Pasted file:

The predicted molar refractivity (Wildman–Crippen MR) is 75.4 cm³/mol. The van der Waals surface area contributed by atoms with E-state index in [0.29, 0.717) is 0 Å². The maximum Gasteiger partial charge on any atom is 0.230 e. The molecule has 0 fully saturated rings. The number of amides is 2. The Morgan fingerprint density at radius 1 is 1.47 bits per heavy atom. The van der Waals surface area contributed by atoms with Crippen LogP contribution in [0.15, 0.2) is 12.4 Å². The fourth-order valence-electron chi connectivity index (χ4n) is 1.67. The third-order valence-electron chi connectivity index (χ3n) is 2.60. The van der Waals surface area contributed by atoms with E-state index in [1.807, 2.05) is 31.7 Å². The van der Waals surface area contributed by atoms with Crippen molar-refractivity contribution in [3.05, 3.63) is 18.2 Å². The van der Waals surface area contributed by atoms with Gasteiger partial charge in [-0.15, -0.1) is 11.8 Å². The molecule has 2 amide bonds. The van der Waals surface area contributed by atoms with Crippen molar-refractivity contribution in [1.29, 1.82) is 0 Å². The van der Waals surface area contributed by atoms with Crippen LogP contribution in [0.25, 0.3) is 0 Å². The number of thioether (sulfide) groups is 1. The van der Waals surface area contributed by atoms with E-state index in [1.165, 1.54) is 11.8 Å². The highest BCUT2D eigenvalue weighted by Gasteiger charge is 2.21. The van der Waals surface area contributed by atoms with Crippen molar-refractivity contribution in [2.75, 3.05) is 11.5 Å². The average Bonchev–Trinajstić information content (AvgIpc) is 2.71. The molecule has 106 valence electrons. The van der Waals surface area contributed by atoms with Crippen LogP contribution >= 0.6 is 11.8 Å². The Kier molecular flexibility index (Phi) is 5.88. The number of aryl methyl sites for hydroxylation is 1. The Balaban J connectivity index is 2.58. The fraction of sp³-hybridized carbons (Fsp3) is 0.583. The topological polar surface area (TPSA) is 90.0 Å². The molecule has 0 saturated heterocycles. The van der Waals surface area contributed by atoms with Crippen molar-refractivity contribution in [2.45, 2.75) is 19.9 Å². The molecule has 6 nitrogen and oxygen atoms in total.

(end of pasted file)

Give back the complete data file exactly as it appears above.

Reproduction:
The predicted molar refractivity (Wildman–Crippen MR) is 75.4 cm³/mol. The van der Waals surface area contributed by atoms with E-state index in [0.29, 0.717) is 0 Å². The maximum Gasteiger partial charge on any atom is 0.230 e. The molecule has 0 fully saturated rings. The number of amides is 2. The Morgan fingerprint density at radius 1 is 1.47 bits per heavy atom. The van der Waals surface area contributed by atoms with Crippen LogP contribution in [0.15, 0.2) is 12.4 Å². The fourth-order valence-electron chi connectivity index (χ4n) is 1.67. The third-order valence-electron chi connectivity index (χ3n) is 2.60. The van der Waals surface area contributed by atoms with E-state index in [1.807, 2.05) is 31.7 Å². The van der Waals surface area contributed by atoms with Crippen molar-refractivity contribution in [3.05, 3.63) is 18.2 Å². The van der Waals surface area contributed by atoms with Gasteiger partial charge in [-0.15, -0.1) is 11.8 Å². The molecule has 2 amide bonds. The van der Waals surface area contributed by atoms with Crippen molar-refractivity contribution in [1.29, 1.82) is 0 Å². The van der Waals surface area contributed by atoms with Crippen LogP contribution in [0.25, 0.3) is 0 Å². The number of thioether (sulfide) groups is 1. The van der Waals surface area contributed by atoms with E-state index in [1.165, 1.54) is 11.8 Å². The highest BCUT2D eigenvalue weighted by Gasteiger charge is 2.21. The van der Waals surface area contributed by atoms with Crippen molar-refractivity contribution in [2.75, 3.05) is 11.5 Å². The average Bonchev–Trinajstić information content (AvgIpc) is 2.71. The molecule has 106 valence electrons. The van der Waals surface area contributed by atoms with Crippen LogP contribution >= 0.6 is 11.8 Å². The Kier molecular flexibility index (Phi) is 5.88. The number of aryl methyl sites for hydroxylation is 1. The Balaban J connectivity index is 2.58. The fraction of sp³-hybridized carbons (Fsp3) is 0.583. The topological polar surface area (TPSA) is 90.0 Å². The molecule has 0 saturated heterocycles. The van der Waals surface area contributed by atoms with Crippen molar-refractivity contribution in [2.45, 2.75) is 19.9 Å². The molecule has 6 nitrogen and oxygen atoms in total.